Interview With A Shidoshi: Part 1 (Nov 1995)

by Liz Maryland

(This is a much abbreviated, reworked and updated version of the original interview published in now defunct Ura & Omote newsletter)

U&O: Did you study any other martial arts before Budo Taijutsu (ninjutsu)?
JM: Yes, I studied several other martial arts, but not to any great degree. Just enough to gain some habits that we consider "bad" for your Taijutsu. In one style of karate, I found I had a knack for the training. I also think the instructor felt that I was a very enthusiastic student. At the time, I was involved in the training and I gave it my all. I really wanted what the teacher had to offer. Of course, the instructor rewarded me by having me train and spar with higher ranking partners. . .

U&O: Senior students?
JM: Yes. And a couple of the teachers, too. I often sparred against brown & black belts. I would do things that the teacher would call "odd" and then ask me, "Where did that come from?". I was very creative in defending myself and was encouraged by my teacher's confusion as to the origins of my techniques. I see it know as what we call "freelancing." Now, years later it is very obvious to me as one reason why sparring can be "harmful" to a beginner or intermediate student. You throw away your lessons for what scores points (as if a point symbolized victory!). And at the time, my methods weren't traditional but were scoring points regardless. Eventually, I realized that I didn't enjoy sparring and the karate rigidity wasn't appealing to me. Yet, one of the very important lessons that I came to understand from this training was tenacity. I think it struck a cord deep in me. Tenacity. Eventually, I came to understand it as perseverance. I can't stress this concept enough. Other arts had training in which I was required to do something like a 1,000 crescent-kicks. Right side first and then left side. We would follow that with pushups. And, you know, I didn't enjoy it, but I learned to give it my all. Not just survive it but grow from it.

U&O: How did you end up training in ninjutsu?
JM: In my freshman year at college, I met someone who introduced me to ninjutsu. He was walking around campus with a shoulder patch which read "Shadows Of Iga, Ninja Festival". We met and I asked him if he wanted to train. He flatly told me he couldn't and listed reasons why. The old lesson of tenacity kicked in and I spoke to him repeatedly about possibly training and, in time, we began to share our training.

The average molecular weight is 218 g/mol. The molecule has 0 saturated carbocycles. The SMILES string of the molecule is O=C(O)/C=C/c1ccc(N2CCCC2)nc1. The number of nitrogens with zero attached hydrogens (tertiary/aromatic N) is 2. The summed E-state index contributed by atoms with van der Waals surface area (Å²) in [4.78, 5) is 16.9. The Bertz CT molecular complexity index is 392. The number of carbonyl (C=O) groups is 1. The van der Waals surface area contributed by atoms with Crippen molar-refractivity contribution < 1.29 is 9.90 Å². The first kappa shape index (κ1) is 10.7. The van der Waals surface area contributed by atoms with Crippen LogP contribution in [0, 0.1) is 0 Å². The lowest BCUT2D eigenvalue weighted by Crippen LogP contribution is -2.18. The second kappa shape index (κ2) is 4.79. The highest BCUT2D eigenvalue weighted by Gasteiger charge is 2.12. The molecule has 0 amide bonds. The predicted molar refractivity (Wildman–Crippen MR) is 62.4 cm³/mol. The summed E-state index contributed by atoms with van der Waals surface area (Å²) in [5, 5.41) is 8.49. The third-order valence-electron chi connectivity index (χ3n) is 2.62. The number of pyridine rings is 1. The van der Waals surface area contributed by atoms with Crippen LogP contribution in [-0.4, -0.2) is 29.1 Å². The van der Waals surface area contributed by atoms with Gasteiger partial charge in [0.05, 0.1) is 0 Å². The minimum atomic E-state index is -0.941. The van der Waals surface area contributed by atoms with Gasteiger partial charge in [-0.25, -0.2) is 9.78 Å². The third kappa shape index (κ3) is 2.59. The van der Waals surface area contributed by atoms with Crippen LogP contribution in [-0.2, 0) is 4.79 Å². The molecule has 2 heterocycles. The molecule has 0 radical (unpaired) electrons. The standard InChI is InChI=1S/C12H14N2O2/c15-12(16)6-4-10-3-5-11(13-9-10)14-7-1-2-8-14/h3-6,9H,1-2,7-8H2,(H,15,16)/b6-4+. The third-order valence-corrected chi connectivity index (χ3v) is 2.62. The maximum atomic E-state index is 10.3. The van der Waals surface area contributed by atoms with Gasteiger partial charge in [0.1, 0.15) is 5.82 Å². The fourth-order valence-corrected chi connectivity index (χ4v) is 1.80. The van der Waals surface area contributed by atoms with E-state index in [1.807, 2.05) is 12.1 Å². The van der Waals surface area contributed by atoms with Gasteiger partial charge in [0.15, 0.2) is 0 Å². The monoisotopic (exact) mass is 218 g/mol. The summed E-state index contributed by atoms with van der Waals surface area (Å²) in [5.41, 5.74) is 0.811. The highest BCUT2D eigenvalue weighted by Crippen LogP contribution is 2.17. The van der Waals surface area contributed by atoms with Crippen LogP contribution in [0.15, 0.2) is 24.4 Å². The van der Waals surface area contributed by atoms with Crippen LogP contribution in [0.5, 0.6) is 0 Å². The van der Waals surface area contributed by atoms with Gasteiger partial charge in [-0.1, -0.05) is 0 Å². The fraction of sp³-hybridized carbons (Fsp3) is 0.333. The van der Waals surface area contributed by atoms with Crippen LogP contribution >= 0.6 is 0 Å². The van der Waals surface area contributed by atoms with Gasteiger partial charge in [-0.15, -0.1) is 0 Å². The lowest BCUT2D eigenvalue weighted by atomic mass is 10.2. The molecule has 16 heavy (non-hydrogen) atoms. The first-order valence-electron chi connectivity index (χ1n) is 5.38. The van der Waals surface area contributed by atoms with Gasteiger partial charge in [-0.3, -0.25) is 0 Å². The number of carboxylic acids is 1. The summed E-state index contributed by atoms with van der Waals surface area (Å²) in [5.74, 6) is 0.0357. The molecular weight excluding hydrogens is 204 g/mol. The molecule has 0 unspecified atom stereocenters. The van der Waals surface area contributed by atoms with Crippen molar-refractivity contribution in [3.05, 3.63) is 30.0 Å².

U&O: Who was your first Ninjutsu teacher?
JM: Well, as far as a "teacher" is concerned, it was Steven Hayes. That was the teacher who ranked my college friend. At that time in America, only 1 or 2 people were able to award rank in the Bujinkan. Pretty much the training came from Hatsumi sensei in Japan or from Hayes in Ohio. In less than a year the training group we had grew a bit and I ended up with the main chore of leading classes. By late 1984, I was leading [instructing] about 3 classes a week on campus. That same year I met Darryl Caldwell and invited him to come to New York for a seminar. Thereafter, Darryl was our sponsor and Steve was our teacher. Darryl would come in and keep us on top of the training and show us how to progress. We trained with Steve to see where the taijutsu was leading. Darryl was a great instructor. Very insightful, very helpful. His reasons for training were simply that he loved it. The man was so easy going! He was the first person to ever tell me that nothing should ever come between you and your training. And he proved it when we had difficulty raising money for a seminar, he said, "Don't worry about the money." Because of his frankness and willingness to share, I found myself becoming his friend. We just seemed to hit it off. Back then, he was my sponsor. And its Darryl who eventually became my teacher and showed me what it meant to be a real friend. And even to this day he's the kind of guy that calls me, we talk, hours fall away and the phone company owns our butts. (laughter) Darryl would come into New York four times a year for about a week each time. We trained at Steve's seminars and festivals about four or five times a year. So, I went to those events and visited Ohio, too. Other instructors came to New York, too... The training was very flow oriented at that time. No kata. We were all chastised (in a good way) not to act rigidly. Much of that training, the way we were able to hit each other hard and not be hurt... well, it all came from the fact that we were learning intensity and relaxed movement. I think many teachers in our art today have lost this quality.